11. #11
    Registered User JPritch's Avatar
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    I'm definitely not locked into any itinerary. I was just thinking if I utilize the bigger frontcountry camps, that it would up my odds since I'd then require fewer backcountry camps. But the plan is to definitely just see what is available and go from there.
    "In every walk with Nature, one receives far more than he seeks"....John Muir

  12. #12

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    Quote Originally Posted by JPritch View Post
    I'm definitely not locked into any itinerary. I was just thinking if I utilize the bigger frontcountry camps, that it would up my odds since I'd then require fewer backcountry camps. But the plan is to definitely just see what is available and go from there.
    Looks good. I'd steer clear of 20, or even 15 mile days. Of course, if you enjoy pushing yourself, it's an option.
    "It's fun to have fun, but you have to know how." ---Dr. Seuss

  13. #13
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    My two experiences getting walk-in permits for the WT were positive. Both times, the rangers were very willing to give me the long days I asked for. I commented about that the first time, when I hiked the loop in four days, and the ranger shrugged, said, "Heck we get people doing it in two." Many other NPs aren't like that at all, notably Glacier and Grand Canyon in my experience.

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    Sometime they need to be tough. We were at the Rangers station on the North Rim GCNP and overheard a ranger trying to explain to two guests that no, they could not leave now (10 AM), hike to bottom of the canyon, go swimming in the river, and be back in time for supper.

  15. #15
    Registered User JPritch's Avatar
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    Quote Originally Posted by Odd Man Out View Post
    Sometime they need to be tough. We were at the Rangers station on the North Rim GCNP and overheard a ranger trying to explain to two guests that no, they could not leave now (10 AM), hike to bottom of the canyon, go swimming in the river, and be back in time for supper.
    Wouldn't surprise me if this conversation took place in June or July.
    "In every walk with Nature, one receives far more than he seeks"....John Muir

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    Everything Shutterbug said! This is most important for walk ups: You mentioned that you have an itinerary figured out that involves a series of "front country" and back country camps. I encourage you not to get locked in to a particular itinerary. It is good to consider all of the alternatives, but if you get focused on getting a specific itinerary you will probably fail to get it. It helps to know how the walkup system works.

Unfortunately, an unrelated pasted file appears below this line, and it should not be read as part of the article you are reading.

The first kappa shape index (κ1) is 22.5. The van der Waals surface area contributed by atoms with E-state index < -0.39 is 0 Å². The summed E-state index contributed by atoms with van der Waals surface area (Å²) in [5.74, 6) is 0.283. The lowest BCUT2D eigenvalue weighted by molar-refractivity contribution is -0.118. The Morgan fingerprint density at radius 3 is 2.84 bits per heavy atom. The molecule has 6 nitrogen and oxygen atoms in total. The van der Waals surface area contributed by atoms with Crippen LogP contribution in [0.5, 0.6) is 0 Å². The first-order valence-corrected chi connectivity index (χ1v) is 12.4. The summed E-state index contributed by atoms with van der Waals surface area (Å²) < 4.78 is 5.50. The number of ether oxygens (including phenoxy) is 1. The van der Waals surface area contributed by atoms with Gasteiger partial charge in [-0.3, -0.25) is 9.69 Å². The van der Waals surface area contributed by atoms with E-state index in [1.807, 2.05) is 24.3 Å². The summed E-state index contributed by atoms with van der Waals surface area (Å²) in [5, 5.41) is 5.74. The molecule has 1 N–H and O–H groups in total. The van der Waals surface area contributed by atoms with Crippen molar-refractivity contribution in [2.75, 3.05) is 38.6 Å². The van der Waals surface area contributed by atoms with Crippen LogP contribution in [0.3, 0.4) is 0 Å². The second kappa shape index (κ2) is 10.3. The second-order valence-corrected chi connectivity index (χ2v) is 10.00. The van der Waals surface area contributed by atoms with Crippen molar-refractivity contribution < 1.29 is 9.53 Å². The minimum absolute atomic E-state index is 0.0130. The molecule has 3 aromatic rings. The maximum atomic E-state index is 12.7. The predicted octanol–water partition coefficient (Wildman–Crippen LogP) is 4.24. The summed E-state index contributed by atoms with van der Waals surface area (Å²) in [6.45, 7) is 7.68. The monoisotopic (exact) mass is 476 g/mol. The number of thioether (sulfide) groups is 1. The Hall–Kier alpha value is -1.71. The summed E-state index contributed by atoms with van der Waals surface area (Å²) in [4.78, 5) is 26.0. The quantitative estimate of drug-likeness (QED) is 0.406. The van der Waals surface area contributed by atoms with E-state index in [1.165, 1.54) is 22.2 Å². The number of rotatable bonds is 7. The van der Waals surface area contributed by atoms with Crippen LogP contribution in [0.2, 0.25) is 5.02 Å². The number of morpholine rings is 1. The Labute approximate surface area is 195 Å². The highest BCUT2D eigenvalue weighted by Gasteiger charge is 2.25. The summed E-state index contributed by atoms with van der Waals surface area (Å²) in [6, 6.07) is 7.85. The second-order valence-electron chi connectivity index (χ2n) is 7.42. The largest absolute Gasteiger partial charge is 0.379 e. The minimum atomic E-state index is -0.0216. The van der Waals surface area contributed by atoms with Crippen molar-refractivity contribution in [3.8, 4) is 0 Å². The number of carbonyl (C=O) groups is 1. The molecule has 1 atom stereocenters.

Early fall after Labor Day not attempting to get a thurs- sat starting time permit is a big help for walk ups. https://www.nps.gov/mora/planyourvis...ess-permit.htm Watch the vid on how to better score a WT permit.



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    Sometimes WT thrus expect daily somewhat equal mileage between camps. That's something NOT to do in getting walk ups.

  18. #18

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    Quote Originally Posted by Dogwood View Post
    Sometimes WT thrus expect daily somewhat equal mileage between camps. That's something NOT to do in getting walk ups.
    I found the one short day we got last time around was delightful. One or two of the longer days were just tolerable. This was the year the reservation system died, and they were really struggling to get people what they needed.
    "It's fun to have fun, but you have to know how." ---Dr. Seuss

  19. #19

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    Quote Originally Posted by Feral Bill View Post
    I found the one short day we got last time around was delightful. One or two of the longer days were just tolerable. This was the year the reservation system died, and they were really struggling to get people what they needed.
    Last year, I did the 18 mile hike from Golden Lakes to Devil's Dream. That is some of the most beautiful part of the trail -- Klapatche Park, Emerald Ridge and Indian Henry's Hunting Grounds. I would have enjoyed it more if I had broken it into two 9 mile days.
    Shutterbug

  20. #20

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    Quote Originally Posted by Shutterbug View Post
    Last year, I did the 18 mile hike from Golden Lakes to Devil's Dream. That is some of the most beautiful part of the trail -- Klapatche Park, Emerald Ridge and Indian Henry's Hunting Grounds. I would have enjoyed it more if I had broken it into two 9 mile days.
    Yikes! That's a lot of up and down.
    "It's fun to have fun, but you have to know how." ---Dr. Seuss